heating propagate poleward and eastward into the extratropics, modulating circulations therein (e.g., Horel and Wallace 1981 ; Hoskins and Karoly 1981 ). The influence of tropical heating variations on the extratropics frequently manifests as changes in the teleconnection patterns that link variability over remote regions ( Wallace and Gutzler 1981 ). For example, in the North Pacific, a negative Pacific–North America (PNA)-like pattern can be triggered about 5–10 days after MJO phase 3 (e.g., Hsu

Open access
Douglas E. Miller and Zhuo Wang

2004 ; Brönnimann 2007 ; Mariotti 2007 ; Grimm and Tedeschi 2009 ). For example, anomalous convection in the central to eastern tropical Pacific excites a Rossby wave train spanning from the North Pacific to North America [known as the Pacific–North American (PNA) pattern ( Wallace and Gutzler 1981 ; Barnston and Livezey 1987 )], modulates the midlatitude storm track, and leads to precipitation and temperature anomalies in North America ( Cole and Cook 1998 ; Wang et al. 2007 ). Coupled global

Full access
Julian F. Quinting and Christian M. Grams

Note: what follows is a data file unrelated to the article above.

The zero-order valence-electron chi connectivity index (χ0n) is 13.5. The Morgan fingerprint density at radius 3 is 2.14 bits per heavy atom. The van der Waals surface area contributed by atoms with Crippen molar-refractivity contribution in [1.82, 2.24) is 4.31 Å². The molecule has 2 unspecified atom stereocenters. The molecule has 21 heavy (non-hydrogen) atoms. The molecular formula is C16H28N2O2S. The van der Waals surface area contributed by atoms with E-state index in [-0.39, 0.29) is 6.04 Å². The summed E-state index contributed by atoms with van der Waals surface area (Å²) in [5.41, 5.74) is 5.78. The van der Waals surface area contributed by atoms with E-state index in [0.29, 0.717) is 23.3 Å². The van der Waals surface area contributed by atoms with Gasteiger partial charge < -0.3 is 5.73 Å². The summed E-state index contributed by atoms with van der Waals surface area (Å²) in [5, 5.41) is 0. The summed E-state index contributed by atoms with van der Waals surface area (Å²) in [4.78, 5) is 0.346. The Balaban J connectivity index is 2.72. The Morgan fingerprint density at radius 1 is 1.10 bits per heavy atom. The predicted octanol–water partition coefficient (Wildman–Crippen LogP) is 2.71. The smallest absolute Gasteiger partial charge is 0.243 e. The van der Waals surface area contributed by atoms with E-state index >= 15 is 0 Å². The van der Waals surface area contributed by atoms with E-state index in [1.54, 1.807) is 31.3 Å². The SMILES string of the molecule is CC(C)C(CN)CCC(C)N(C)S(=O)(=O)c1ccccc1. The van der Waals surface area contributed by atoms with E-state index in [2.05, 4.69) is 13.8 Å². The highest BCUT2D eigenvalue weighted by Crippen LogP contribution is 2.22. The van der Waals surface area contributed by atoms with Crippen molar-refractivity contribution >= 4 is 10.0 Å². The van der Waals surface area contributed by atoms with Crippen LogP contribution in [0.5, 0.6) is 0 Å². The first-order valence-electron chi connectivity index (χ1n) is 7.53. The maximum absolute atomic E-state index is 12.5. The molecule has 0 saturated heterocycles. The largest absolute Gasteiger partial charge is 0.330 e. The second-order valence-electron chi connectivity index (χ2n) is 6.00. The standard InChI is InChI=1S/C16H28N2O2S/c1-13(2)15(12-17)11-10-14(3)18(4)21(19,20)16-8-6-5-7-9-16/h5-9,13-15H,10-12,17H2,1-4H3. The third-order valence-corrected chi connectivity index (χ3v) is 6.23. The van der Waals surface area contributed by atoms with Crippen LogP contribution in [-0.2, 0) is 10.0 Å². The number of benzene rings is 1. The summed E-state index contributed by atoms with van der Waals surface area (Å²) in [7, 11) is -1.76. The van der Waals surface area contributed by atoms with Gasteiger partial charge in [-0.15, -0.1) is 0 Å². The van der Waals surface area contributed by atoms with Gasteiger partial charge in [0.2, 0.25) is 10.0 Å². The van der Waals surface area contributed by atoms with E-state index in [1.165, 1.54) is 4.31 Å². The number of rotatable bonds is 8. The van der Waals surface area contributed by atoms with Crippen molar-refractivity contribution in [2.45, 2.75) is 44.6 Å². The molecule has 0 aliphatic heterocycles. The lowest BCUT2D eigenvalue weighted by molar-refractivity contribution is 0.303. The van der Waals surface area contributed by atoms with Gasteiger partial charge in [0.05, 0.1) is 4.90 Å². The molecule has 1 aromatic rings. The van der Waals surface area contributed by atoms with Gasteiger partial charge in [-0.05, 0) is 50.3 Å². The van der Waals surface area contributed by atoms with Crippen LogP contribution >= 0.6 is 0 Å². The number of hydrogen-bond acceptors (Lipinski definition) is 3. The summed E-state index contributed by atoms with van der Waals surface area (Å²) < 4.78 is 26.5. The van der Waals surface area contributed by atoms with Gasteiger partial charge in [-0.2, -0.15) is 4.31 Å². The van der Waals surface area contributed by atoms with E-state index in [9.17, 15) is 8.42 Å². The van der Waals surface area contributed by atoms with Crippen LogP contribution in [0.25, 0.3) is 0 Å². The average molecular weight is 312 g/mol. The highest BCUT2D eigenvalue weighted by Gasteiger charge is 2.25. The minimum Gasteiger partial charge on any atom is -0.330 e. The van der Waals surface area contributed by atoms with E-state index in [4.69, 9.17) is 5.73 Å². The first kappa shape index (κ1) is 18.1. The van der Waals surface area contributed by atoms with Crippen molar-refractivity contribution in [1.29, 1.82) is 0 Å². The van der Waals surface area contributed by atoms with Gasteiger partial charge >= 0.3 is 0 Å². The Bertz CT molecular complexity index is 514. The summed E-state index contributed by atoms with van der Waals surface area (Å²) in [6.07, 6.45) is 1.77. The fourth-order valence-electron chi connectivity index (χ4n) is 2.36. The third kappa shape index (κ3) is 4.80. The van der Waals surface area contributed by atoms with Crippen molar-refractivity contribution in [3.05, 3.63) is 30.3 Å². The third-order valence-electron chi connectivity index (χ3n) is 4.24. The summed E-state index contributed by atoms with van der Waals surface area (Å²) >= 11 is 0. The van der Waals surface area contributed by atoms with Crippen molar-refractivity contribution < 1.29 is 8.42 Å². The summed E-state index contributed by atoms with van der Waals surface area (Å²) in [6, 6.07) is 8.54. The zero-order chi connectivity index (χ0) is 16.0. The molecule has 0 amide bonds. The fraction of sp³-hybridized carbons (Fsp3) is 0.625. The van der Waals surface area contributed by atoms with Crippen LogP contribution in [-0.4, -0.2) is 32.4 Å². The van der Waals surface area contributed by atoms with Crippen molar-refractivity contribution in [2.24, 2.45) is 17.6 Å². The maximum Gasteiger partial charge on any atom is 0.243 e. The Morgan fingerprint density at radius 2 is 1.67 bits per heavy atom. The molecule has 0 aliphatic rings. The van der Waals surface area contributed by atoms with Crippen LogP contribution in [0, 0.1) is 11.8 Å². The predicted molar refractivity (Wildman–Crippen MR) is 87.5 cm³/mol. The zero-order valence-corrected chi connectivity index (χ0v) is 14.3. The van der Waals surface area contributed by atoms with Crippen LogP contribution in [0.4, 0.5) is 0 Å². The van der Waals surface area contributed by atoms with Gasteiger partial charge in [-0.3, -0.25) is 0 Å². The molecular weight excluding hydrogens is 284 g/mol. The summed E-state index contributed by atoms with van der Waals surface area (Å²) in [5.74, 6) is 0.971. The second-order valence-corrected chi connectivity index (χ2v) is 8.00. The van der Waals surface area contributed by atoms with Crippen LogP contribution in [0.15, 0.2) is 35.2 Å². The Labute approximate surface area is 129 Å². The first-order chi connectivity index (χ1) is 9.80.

all regions ( Fig. 6e ). The highest values of β 4 , a (up to 150) occur at the northern edges of the climatological WCB ascent regions. For WCB outflow, positive β 1 , o ( Fig. 7b ) reveals that high relative humidity at 300 hPa is associated with an increased probability of WCB outflow [cf. Eq. (5) ]. This relation is evident at nearly all grid points except for the subtropical North Atlantic (south of 35°N and from 40° to 30°W) and subtropical North America (30°N, 100°W). Likewise, a

Restricted access
Alexis Berg and Justin Sheffield

SM–ET coupling strength across models in Fig. 2 ? Figure 3a shows that, to a large extent, model differences in SM–ET coupling can be traced back to differences in mean background (summer) precipitation. Intermodel correlations between mean summer precipitation and SM–ET coupling are negative over most of the land surface. This is consistent with results over North America from Herrera-Estrada and Sheffield (2017) . This reflects the fact that in models with greater (lower) precipitation, ET